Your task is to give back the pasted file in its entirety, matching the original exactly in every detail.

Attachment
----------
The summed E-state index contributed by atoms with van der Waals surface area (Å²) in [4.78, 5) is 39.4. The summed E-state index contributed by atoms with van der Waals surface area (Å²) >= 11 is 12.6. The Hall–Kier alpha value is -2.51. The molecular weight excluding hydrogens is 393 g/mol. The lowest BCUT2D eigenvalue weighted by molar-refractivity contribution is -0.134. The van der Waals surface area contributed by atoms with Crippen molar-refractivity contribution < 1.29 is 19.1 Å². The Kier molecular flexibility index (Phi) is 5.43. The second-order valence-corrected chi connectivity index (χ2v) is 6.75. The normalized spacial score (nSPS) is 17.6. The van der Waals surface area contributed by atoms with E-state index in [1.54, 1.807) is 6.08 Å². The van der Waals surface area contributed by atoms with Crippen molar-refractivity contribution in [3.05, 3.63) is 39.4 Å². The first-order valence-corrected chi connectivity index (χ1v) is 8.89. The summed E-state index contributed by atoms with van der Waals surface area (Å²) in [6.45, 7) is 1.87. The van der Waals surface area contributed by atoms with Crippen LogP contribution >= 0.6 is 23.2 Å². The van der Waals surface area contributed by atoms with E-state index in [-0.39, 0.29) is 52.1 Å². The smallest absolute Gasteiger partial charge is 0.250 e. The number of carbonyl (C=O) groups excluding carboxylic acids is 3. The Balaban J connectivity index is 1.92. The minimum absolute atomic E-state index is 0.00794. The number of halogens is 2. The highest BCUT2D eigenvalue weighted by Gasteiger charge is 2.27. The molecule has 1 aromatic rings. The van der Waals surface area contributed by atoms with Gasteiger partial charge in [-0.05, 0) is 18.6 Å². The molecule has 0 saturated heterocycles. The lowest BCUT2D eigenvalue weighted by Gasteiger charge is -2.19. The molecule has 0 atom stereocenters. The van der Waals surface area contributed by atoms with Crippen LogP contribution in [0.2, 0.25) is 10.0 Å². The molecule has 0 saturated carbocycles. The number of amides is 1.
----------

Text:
The summed E-state index contributed by atoms with van der Waals surface area (Å²) in [4.78, 5) is 39.4. The summed E-state index contributed by atoms with van der Waals surface area (Å²) >= 11 is 12.6. The Hall–Kier alpha value is -2.51. The molecular weight excluding hydrogens is 393 g/mol. The lowest BCUT2D eigenvalue weighted by molar-refractivity contribution is -0.134. The van der Waals surface area contributed by atoms with Crippen molar-refractivity contribution < 1.29 is 19.1 Å². The Kier molecular flexibility index (Phi) is 5.43. The second-order valence-corrected chi connectivity index (χ2v) is 6.75. The normalized spacial score (nSPS) is 17.6. The van der Waals surface area contributed by atoms with E-state index in [1.54, 1.807) is 6.08 Å². The van der Waals surface area contributed by atoms with Crippen molar-refractivity contribution in [3.05, 3.63) is 39.4 Å². The first-order valence-corrected chi connectivity index (χ1v) is 8.89. The summed E-state index contributed by atoms with van der Waals surface area (Å²) in [6.45, 7) is 1.87. The van der Waals surface area contributed by atoms with Crippen LogP contribution >= 0.6 is 23.2 Å². The van der Waals surface area contributed by atoms with E-state index in [-0.39, 0.29) is 52.1 Å². The smallest absolute Gasteiger partial charge is 0.250 e. The number of carbonyl (C=O) groups excluding carboxylic acids is 3. The Balaban J connectivity index is 1.92. The minimum absolute atomic E-state index is 0.00794. The number of halogens is 2. The highest BCUT2D eigenvalue weighted by Gasteiger charge is 2.27. The molecule has 1 aromatic rings. The van der Waals surface area contributed by atoms with Gasteiger partial charge in [-0.05, 0) is 18.6 Å². The molecule has 0 saturated heterocycles. The lowest BCUT2D eigenvalue weighted by Gasteiger charge is -2.19. The molecule has 0 atom stereocenters. The van der Waals surface area contributed by atoms with Crippen LogP contribution in [0.2, 0.25) is 10.0 Å². The molecule has 0 saturated carbocycles. The number of amides is 1.